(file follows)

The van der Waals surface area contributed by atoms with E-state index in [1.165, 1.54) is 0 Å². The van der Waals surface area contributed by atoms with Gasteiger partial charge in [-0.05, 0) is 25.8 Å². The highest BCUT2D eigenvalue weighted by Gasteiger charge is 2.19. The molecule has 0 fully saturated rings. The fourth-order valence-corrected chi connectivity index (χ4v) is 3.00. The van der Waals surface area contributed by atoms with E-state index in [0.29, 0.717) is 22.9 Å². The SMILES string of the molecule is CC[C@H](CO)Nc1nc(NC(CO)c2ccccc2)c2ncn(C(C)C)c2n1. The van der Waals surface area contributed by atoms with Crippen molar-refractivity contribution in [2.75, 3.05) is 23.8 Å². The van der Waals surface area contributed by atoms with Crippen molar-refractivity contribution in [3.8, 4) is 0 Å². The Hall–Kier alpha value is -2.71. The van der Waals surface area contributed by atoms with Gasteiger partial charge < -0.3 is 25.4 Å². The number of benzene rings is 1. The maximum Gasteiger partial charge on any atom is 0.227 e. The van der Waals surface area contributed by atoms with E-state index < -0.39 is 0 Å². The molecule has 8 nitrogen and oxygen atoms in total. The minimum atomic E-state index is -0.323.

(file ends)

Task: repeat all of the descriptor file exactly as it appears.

The van der Waals surface area contributed by atoms with E-state index in [1.165, 1.54) is 0 Å². The van der Waals surface area contributed by atoms with Gasteiger partial charge in [-0.05, 0) is 25.8 Å². The highest BCUT2D eigenvalue weighted by Gasteiger charge is 2.19. The molecule has 0 fully saturated rings. The fourth-order valence-corrected chi connectivity index (χ4v) is 3.00. The van der Waals surface area contributed by atoms with E-state index in [0.29, 0.717) is 22.9 Å². The SMILES string of the molecule is CC[C@H](CO)Nc1nc(NC(CO)c2ccccc2)c2ncn(C(C)C)c2n1. The van der Waals surface area contributed by atoms with Crippen molar-refractivity contribution in [2.75, 3.05) is 23.8 Å². The van der Waals surface area contributed by atoms with Crippen molar-refractivity contribution in [3.8, 4) is 0 Å². The Hall–Kier alpha value is -2.71. The van der Waals surface area contributed by atoms with Gasteiger partial charge < -0.3 is 25.4 Å². The number of benzene rings is 1. The maximum Gasteiger partial charge on any atom is 0.227 e. The van der Waals surface area contributed by atoms with E-state index < -0.39 is 0 Å². The molecule has 8 nitrogen and oxygen atoms in total. The minimum atomic E-state index is -0.323.